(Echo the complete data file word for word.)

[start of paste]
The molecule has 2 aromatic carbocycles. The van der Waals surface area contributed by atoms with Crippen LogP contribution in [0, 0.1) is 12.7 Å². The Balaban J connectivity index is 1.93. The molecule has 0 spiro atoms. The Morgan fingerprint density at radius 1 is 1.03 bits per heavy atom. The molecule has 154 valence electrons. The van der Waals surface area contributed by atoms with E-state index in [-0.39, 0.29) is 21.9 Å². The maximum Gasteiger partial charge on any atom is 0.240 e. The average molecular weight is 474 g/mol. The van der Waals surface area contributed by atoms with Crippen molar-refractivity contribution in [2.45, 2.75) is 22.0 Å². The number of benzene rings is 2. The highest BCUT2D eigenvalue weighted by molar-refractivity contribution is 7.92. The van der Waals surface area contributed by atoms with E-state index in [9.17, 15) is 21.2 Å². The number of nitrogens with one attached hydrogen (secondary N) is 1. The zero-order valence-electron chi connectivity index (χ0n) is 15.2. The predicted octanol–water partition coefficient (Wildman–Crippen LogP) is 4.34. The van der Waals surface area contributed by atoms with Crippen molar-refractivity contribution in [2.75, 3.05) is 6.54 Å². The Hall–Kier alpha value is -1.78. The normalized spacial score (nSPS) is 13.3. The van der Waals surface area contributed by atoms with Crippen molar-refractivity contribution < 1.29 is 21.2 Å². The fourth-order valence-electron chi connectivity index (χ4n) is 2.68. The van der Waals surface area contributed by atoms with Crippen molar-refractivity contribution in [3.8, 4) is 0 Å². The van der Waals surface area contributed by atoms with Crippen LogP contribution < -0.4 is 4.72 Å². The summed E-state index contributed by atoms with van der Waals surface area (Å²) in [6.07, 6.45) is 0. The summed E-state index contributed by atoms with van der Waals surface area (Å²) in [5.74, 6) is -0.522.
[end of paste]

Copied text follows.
The molecule has 2 aromatic carbocycles. The van der Waals surface area contributed by atoms with Crippen LogP contribution in [0, 0.1) is 12.7 Å². The Balaban J connectivity index is 1.93. The molecule has 0 spiro atoms. The Morgan fingerprint density at radius 1 is 1.03 bits per heavy atom. The molecule has 154 valence electrons. The van der Waals surface area contributed by atoms with E-state index in [-0.39, 0.29) is 21.9 Å². The maximum Gasteiger partial charge on any atom is 0.240 e. The average molecular weight is 474 g/mol. The van der Waals surface area contributed by atoms with Crippen molar-refractivity contribution in [2.45, 2.75) is 22.0 Å². The number of benzene rings is 2. The highest BCUT2D eigenvalue weighted by molar-refractivity contribution is 7.92. The van der Waals surface area contributed by atoms with E-state index in [9.17, 15) is 21.2 Å². The number of nitrogens with one attached hydrogen (secondary N) is 1. The zero-order valence-electron chi connectivity index (χ0n) is 15.2. The predicted octanol–water partition coefficient (Wildman–Crippen LogP) is 4.34. The van der Waals surface area contributed by atoms with Crippen molar-refractivity contribution in [2.75, 3.05) is 6.54 Å². The Hall–Kier alpha value is -1.78. The normalized spacial score (nSPS) is 13.3. The van der Waals surface area contributed by atoms with Crippen molar-refractivity contribution < 1.29 is 21.2 Å². The fourth-order valence-electron chi connectivity index (χ4n) is 2.68. The van der Waals surface area contributed by atoms with Crippen molar-refractivity contribution in [3.8, 4) is 0 Å². The van der Waals surface area contributed by atoms with Crippen LogP contribution < -0.4 is 4.72 Å². The summed E-state index contributed by atoms with van der Waals surface area (Å²) in [6.07, 6.45) is 0. The summed E-state index contributed by atoms with van der Waals surface area (Å²) in [5.74, 6) is -0.522.